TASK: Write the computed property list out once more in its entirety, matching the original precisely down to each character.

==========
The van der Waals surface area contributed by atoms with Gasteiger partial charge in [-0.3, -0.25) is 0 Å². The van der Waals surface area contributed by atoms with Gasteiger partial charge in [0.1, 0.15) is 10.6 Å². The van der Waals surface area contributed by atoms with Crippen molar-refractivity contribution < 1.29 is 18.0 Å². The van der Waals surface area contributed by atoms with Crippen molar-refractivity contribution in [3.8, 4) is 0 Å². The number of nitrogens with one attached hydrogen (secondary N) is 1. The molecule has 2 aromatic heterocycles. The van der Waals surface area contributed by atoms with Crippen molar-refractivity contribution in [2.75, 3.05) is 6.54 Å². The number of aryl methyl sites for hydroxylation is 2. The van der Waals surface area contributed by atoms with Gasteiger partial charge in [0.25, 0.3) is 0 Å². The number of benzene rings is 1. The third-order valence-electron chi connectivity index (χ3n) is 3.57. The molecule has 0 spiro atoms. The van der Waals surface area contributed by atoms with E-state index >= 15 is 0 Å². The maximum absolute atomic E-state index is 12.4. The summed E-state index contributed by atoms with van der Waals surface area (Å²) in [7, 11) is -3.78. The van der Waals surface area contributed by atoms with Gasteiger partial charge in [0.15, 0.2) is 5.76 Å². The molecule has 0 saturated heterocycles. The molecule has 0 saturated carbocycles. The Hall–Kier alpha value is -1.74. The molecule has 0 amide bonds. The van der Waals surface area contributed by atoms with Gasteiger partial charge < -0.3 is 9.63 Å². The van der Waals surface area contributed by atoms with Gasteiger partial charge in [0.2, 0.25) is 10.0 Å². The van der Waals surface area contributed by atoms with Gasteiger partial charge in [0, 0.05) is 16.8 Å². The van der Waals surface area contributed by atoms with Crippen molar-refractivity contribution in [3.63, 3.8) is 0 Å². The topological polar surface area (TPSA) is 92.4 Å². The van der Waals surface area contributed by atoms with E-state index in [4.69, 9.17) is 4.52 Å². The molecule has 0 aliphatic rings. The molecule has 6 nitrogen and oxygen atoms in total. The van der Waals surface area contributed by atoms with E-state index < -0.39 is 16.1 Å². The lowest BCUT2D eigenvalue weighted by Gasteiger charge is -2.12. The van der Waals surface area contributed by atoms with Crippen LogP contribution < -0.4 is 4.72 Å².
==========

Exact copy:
The van der Waals surface area contributed by atoms with Gasteiger partial charge in [-0.3, -0.25) is 0 Å². The van der Waals surface area contributed by atoms with Gasteiger partial charge in [0.1, 0.15) is 10.6 Å². The van der Waals surface area contributed by atoms with Crippen molar-refractivity contribution < 1.29 is 18.0 Å². The van der Waals surface area contributed by atoms with Crippen molar-refractivity contribution in [3.8, 4) is 0 Å². The number of nitrogens with one attached hydrogen (secondary N) is 1. The molecule has 2 aromatic heterocycles. The van der Waals surface area contributed by atoms with Crippen molar-refractivity contribution in [2.75, 3.05) is 6.54 Å². The number of aryl methyl sites for hydroxylation is 2. The van der Waals surface area contributed by atoms with Gasteiger partial charge in [0.25, 0.3) is 0 Å². The number of benzene rings is 1. The third-order valence-electron chi connectivity index (χ3n) is 3.57. The molecule has 0 spiro atoms. The van der Waals surface area contributed by atoms with E-state index >= 15 is 0 Å². The maximum absolute atomic E-state index is 12.4. The summed E-state index contributed by atoms with van der Waals surface area (Å²) in [7, 11) is -3.78. The van der Waals surface area contributed by atoms with Gasteiger partial charge in [0.15, 0.2) is 5.76 Å². The molecule has 0 saturated heterocycles. The molecule has 0 saturated carbocycles. The Hall–Kier alpha value is -1.74. The molecule has 0 amide bonds. The van der Waals surface area contributed by atoms with Gasteiger partial charge < -0.3 is 9.63 Å². The van der Waals surface area contributed by atoms with Gasteiger partial charge in [0.2, 0.25) is 10.0 Å². The van der Waals surface area contributed by atoms with Gasteiger partial charge in [0, 0.05) is 16.8 Å². The van der Waals surface area contributed by atoms with Crippen molar-refractivity contribution in [3.63, 3.8) is 0 Å². The topological polar surface area (TPSA) is 92.4 Å². The van der Waals surface area contributed by atoms with E-state index in [4.69, 9.17) is 4.52 Å². The molecule has 0 aliphatic rings. The molecule has 6 nitrogen and oxygen atoms in total. The van der Waals surface area contributed by atoms with E-state index < -0.39 is 16.1 Å². The lowest BCUT2D eigenvalue weighted by Gasteiger charge is -2.12. The van der Waals surface area contributed by atoms with Crippen LogP contribution < -0.4 is 4.72 Å².